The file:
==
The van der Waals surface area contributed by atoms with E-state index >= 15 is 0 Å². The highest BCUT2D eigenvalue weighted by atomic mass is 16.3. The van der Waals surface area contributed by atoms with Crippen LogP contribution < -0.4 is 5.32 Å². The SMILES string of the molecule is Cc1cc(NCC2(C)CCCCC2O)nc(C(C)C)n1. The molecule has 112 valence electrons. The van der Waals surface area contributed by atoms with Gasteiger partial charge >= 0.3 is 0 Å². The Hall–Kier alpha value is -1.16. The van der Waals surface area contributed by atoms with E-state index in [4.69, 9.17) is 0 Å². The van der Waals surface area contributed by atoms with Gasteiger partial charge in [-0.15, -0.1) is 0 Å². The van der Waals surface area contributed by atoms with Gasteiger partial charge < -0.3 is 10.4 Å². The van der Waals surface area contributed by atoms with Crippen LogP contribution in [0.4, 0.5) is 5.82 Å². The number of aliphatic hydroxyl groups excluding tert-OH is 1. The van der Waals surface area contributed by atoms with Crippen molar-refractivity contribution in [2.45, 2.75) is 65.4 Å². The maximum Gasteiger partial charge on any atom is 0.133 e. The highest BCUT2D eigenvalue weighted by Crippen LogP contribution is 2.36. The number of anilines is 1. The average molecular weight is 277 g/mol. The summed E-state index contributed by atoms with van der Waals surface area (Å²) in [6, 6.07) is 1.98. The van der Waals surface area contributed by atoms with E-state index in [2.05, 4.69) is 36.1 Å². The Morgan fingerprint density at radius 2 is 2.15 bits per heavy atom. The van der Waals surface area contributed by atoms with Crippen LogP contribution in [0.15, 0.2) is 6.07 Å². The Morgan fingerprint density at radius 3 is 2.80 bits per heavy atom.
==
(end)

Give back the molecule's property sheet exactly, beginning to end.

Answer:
The van der Waals surface area contributed by atoms with E-state index >= 15 is 0 Å². The highest BCUT2D eigenvalue weighted by atomic mass is 16.3. The van der Waals surface area contributed by atoms with Crippen LogP contribution < -0.4 is 5.32 Å². The SMILES string of the molecule is Cc1cc(NCC2(C)CCCCC2O)nc(C(C)C)n1. The molecule has 112 valence electrons. The van der Waals surface area contributed by atoms with Gasteiger partial charge >= 0.3 is 0 Å². The Hall–Kier alpha value is -1.16. The van der Waals surface area contributed by atoms with E-state index in [4.69, 9.17) is 0 Å². The van der Waals surface area contributed by atoms with Gasteiger partial charge in [-0.15, -0.1) is 0 Å². The van der Waals surface area contributed by atoms with Gasteiger partial charge < -0.3 is 10.4 Å². The van der Waals surface area contributed by atoms with Crippen LogP contribution in [0.4, 0.5) is 5.82 Å². The number of aliphatic hydroxyl groups excluding tert-OH is 1. The van der Waals surface area contributed by atoms with Crippen molar-refractivity contribution in [2.45, 2.75) is 65.4 Å². The maximum Gasteiger partial charge on any atom is 0.133 e. The highest BCUT2D eigenvalue weighted by Crippen LogP contribution is 2.36. The number of anilines is 1. The average molecular weight is 277 g/mol. The summed E-state index contributed by atoms with van der Waals surface area (Å²) in [6, 6.07) is 1.98. The van der Waals surface area contributed by atoms with E-state index in [2.05, 4.69) is 36.1 Å². The Morgan fingerprint density at radius 2 is 2.15 bits per heavy atom. The van der Waals surface area contributed by atoms with Crippen LogP contribution in [0.15, 0.2) is 6.07 Å². The Morgan fingerprint density at radius 3 is 2.80 bits per heavy atom.